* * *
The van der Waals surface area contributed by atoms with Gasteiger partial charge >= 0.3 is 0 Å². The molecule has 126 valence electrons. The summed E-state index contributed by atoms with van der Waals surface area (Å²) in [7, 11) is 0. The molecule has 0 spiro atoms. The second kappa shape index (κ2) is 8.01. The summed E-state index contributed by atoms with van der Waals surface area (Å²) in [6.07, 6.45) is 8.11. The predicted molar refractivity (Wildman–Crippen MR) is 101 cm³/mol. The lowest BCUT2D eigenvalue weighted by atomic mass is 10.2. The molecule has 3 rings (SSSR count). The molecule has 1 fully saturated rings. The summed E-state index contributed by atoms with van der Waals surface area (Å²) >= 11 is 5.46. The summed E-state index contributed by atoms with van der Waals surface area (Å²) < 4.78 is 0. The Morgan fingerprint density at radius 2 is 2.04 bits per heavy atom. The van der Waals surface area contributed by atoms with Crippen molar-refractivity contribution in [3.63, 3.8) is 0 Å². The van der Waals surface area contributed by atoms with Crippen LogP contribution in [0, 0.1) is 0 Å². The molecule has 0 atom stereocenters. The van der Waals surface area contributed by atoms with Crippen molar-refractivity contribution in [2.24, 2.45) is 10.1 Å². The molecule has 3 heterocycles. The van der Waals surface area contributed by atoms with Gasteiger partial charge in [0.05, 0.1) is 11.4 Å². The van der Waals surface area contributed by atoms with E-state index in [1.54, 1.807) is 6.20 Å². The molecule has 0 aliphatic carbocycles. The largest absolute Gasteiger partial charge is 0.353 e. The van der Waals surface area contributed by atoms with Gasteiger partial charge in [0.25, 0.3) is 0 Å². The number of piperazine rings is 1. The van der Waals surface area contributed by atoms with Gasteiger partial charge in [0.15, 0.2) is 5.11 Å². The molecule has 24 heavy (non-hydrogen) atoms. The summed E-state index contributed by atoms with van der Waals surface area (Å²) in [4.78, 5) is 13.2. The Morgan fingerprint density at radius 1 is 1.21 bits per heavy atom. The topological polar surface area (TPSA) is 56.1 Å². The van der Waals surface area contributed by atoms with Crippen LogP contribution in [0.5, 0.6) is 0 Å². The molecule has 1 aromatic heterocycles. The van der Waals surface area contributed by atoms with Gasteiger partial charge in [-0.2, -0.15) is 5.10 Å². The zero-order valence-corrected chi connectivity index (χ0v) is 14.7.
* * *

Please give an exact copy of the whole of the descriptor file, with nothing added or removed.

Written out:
The van der Waals surface area contributed by atoms with Gasteiger partial charge >= 0.3 is 0 Å². The molecule has 126 valence electrons. The summed E-state index contributed by atoms with van der Waals surface area (Å²) in [7, 11) is 0. The molecule has 0 spiro atoms. The second kappa shape index (κ2) is 8.01. The summed E-state index contributed by atoms with van der Waals surface area (Å²) in [6.07, 6.45) is 8.11. The predicted molar refractivity (Wildman–Crippen MR) is 101 cm³/mol. The lowest BCUT2D eigenvalue weighted by atomic mass is 10.2. The molecule has 3 rings (SSSR count). The molecule has 1 fully saturated rings. The summed E-state index contributed by atoms with van der Waals surface area (Å²) >= 11 is 5.46. The summed E-state index contributed by atoms with van der Waals surface area (Å²) < 4.78 is 0. The Morgan fingerprint density at radius 2 is 2.04 bits per heavy atom. The van der Waals surface area contributed by atoms with Crippen molar-refractivity contribution in [3.63, 3.8) is 0 Å². The van der Waals surface area contributed by atoms with Crippen LogP contribution in [0, 0.1) is 0 Å². The molecule has 0 atom stereocenters. The van der Waals surface area contributed by atoms with Crippen molar-refractivity contribution in [2.24, 2.45) is 10.1 Å². The molecule has 3 heterocycles. The van der Waals surface area contributed by atoms with Gasteiger partial charge in [0.05, 0.1) is 11.4 Å². The van der Waals surface area contributed by atoms with E-state index in [1.54, 1.807) is 6.20 Å². The molecule has 0 aliphatic carbocycles. The largest absolute Gasteiger partial charge is 0.353 e. The van der Waals surface area contributed by atoms with Gasteiger partial charge in [0.25, 0.3) is 0 Å². The number of piperazine rings is 1. The van der Waals surface area contributed by atoms with Gasteiger partial charge in [0.15, 0.2) is 5.11 Å². The molecule has 24 heavy (non-hydrogen) atoms. The summed E-state index contributed by atoms with van der Waals surface area (Å²) in [4.78, 5) is 13.2. The Morgan fingerprint density at radius 1 is 1.21 bits per heavy atom. The topological polar surface area (TPSA) is 56.1 Å². The van der Waals surface area contributed by atoms with Crippen LogP contribution in [0.5, 0.6) is 0 Å². The molecule has 1 aromatic heterocycles. The van der Waals surface area contributed by atoms with Gasteiger partial charge in [-0.2, -0.15) is 5.10 Å². The zero-order valence-corrected chi connectivity index (χ0v) is 14.7.